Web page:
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A β-carotene-binding protein carrying a red pigment regulates body-color transition between green and black in locusts

  1. Meiling Yang
  2. Yanli Wang
  3. Qing Liu
  4. Zhikang Liu
  5. Feng Jiang
  6. Huimin Wang
  7. Xiaojiao Guo
  8. Jianzhen Zhang  Is a corresponding author
  9. Le Kang  Is a corresponding author
  1. Institute of Zoology, Chinese Academy of Sciences, China
  2. Shanxi University, China
  3. University of Chinese Academy of Sciences, China
  4. Beijing Institutes of Life Science, Chinese Academy of Sciences, China
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Cite this article as: eLife 2019;8:e41362 doi: 10.7554/eLife.41362

Abstract

Changes of body color have important effects for animals in adapting to variable environments. The migratory locust exhibits body color polyphenism between solitary and gregarious individuals, with the former displaying a uniform green coloration and the latter having a prominent pattern of black dorsal and brown ventral surface. However, the molecular mechanism underlying the density-dependent body color changes of conspecific locusts remain largely unknown. Here, we found that upregulation of β-carotene-binding protein promotes the accumulation of red pigment, which added to the green color palette present in solitary locusts changes it from green to black, and that downregulation of this protein led to the reverse, changing the color of gregarious locusts from black to green. Our results provide insight that color changes of locusts are dependent on variation in the red β-carotene pigment binding to βCBP. This finding of animal coloration corresponds with trichromatic theory of color vision.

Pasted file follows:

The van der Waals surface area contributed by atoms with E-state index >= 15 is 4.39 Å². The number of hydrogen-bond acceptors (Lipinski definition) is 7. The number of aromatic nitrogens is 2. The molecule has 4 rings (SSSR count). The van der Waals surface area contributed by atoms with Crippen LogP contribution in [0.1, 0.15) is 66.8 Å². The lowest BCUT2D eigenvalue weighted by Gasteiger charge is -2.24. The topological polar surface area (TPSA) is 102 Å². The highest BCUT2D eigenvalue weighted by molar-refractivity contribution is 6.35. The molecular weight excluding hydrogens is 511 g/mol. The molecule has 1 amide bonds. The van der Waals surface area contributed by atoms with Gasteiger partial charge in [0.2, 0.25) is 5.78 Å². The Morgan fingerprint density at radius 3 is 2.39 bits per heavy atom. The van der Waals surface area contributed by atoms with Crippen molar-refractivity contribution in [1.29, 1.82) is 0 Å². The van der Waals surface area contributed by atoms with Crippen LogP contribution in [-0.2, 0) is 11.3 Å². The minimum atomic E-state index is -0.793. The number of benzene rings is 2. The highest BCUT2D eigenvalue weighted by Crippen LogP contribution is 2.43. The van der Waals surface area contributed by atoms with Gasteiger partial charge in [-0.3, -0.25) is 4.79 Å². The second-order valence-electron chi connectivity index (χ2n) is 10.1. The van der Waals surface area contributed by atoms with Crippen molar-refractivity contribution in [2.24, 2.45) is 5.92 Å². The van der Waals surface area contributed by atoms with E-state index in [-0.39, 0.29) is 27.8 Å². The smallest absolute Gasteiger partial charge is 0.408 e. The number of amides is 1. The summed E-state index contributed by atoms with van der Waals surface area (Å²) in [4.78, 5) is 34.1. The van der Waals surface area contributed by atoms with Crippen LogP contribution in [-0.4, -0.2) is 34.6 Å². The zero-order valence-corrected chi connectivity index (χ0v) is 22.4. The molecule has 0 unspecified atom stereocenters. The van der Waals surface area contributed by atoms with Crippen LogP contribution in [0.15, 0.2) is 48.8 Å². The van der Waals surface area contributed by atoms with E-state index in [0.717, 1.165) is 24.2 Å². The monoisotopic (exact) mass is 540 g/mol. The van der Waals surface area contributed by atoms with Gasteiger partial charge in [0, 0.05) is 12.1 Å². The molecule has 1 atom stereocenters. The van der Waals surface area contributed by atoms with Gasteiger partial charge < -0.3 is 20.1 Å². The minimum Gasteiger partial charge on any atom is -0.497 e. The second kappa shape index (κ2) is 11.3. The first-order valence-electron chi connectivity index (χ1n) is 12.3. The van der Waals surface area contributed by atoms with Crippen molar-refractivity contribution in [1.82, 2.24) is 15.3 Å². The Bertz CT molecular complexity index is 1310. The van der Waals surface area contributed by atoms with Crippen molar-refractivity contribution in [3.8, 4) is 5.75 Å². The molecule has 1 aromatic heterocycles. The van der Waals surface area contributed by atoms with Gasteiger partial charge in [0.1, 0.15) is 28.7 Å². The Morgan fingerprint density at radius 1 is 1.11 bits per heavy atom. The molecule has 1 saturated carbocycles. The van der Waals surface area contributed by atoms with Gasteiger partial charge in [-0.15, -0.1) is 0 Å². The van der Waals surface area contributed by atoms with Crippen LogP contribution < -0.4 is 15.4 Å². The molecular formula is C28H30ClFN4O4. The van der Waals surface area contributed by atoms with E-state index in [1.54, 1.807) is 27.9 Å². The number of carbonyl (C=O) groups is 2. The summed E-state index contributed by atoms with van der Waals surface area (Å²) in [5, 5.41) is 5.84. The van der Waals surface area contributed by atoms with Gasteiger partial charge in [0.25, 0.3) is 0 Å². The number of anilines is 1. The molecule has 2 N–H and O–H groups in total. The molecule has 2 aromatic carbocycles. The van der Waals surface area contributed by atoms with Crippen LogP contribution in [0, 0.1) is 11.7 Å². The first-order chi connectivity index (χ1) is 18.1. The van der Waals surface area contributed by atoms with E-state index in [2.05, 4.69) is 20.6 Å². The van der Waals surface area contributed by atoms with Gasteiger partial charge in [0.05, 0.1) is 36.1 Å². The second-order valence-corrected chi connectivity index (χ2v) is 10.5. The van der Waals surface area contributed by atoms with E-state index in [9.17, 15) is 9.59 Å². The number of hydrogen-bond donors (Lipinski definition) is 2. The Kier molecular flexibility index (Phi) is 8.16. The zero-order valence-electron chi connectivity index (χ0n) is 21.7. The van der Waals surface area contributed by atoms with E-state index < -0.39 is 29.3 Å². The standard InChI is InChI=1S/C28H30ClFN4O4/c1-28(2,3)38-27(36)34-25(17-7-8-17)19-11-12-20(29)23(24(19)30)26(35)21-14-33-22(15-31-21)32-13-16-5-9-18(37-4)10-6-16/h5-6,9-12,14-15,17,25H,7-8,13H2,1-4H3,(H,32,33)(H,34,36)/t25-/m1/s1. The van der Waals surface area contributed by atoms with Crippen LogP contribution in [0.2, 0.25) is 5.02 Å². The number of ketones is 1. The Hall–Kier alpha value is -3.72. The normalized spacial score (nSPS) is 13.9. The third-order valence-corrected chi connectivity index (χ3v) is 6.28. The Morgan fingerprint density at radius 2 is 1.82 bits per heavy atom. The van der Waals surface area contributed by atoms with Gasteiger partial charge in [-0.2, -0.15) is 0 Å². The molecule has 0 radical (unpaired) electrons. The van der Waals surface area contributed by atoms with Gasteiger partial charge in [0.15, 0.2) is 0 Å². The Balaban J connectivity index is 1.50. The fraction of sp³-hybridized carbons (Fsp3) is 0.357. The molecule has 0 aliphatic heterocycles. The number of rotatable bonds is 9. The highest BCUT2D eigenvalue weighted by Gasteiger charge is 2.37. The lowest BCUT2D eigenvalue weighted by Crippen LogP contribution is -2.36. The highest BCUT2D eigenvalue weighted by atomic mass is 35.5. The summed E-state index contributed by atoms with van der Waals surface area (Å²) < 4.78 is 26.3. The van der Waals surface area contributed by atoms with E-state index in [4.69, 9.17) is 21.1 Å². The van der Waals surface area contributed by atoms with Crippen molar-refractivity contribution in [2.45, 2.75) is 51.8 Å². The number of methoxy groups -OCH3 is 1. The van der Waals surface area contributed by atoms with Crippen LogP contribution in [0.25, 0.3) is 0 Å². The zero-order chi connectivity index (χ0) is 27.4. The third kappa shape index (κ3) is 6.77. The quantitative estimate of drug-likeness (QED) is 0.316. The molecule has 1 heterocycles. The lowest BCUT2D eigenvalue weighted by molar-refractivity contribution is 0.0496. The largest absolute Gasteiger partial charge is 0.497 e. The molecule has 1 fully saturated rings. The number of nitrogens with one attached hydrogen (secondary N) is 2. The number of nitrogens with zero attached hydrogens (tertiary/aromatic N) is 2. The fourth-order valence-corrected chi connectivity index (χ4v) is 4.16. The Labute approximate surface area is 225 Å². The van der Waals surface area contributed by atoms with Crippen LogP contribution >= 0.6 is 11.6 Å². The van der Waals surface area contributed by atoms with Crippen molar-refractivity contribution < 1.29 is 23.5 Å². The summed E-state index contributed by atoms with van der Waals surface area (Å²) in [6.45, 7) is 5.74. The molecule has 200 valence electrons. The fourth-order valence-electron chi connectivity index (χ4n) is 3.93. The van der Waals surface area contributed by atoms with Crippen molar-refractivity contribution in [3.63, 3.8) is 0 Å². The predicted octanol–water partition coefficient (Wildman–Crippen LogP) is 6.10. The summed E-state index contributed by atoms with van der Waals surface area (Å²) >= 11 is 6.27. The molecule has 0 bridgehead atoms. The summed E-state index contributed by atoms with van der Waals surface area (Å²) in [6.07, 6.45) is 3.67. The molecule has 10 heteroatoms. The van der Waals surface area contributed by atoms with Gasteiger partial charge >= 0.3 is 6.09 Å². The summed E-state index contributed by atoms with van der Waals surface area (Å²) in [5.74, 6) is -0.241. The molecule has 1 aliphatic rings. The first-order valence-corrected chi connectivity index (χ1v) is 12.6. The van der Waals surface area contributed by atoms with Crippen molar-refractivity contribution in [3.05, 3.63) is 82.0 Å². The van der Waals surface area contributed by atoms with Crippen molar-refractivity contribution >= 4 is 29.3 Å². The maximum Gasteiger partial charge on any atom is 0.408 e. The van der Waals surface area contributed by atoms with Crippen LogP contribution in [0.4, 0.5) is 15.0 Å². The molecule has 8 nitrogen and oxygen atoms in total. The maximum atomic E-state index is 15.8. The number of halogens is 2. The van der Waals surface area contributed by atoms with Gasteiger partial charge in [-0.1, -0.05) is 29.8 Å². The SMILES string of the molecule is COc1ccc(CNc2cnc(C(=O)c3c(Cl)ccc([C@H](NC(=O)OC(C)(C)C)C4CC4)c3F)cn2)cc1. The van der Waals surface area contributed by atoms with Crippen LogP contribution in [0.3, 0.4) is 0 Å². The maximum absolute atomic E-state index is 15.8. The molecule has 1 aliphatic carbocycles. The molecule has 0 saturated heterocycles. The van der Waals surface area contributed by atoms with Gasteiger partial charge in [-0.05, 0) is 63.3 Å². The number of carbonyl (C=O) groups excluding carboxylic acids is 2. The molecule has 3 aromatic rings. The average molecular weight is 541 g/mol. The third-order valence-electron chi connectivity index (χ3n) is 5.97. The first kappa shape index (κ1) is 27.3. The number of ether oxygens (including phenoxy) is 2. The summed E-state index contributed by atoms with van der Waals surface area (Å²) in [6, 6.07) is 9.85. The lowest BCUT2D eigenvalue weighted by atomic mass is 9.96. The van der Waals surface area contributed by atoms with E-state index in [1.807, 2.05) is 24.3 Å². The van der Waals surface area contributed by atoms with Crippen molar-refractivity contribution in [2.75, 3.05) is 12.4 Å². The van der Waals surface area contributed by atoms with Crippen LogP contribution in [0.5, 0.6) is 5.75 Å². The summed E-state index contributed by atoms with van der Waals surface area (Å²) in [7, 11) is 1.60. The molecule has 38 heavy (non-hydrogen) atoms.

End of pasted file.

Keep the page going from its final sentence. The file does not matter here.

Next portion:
https://doi.org/10.7554/eLife.41362.001

Introduction

Body color change is a ubiquitous but highly diverse phenomenon of adaptive significance to animals under exposure to illnesses, environmental changes, predation, and sexual signals (Burmeister et al., 2005; Henderson et al., 2017; Mäthger et al., 2003; Stuart-Fox and Moussalli, 2008; Teyssier et al., 2015). Seasonal switching between color phases in response to extrinsic environmental factors is common in arthropods (Futahashi and Fujiwara, 2008; Futahashi et al., 2012; Moran and Jarvik, 2010). However, rapid and reversible color change is a rare trait regulated by endogenous and exogenous mechanisms (Cuthill et al., 2017; Hubbard et al., 2010). This type of phenotypic plasticity has not been well investigated.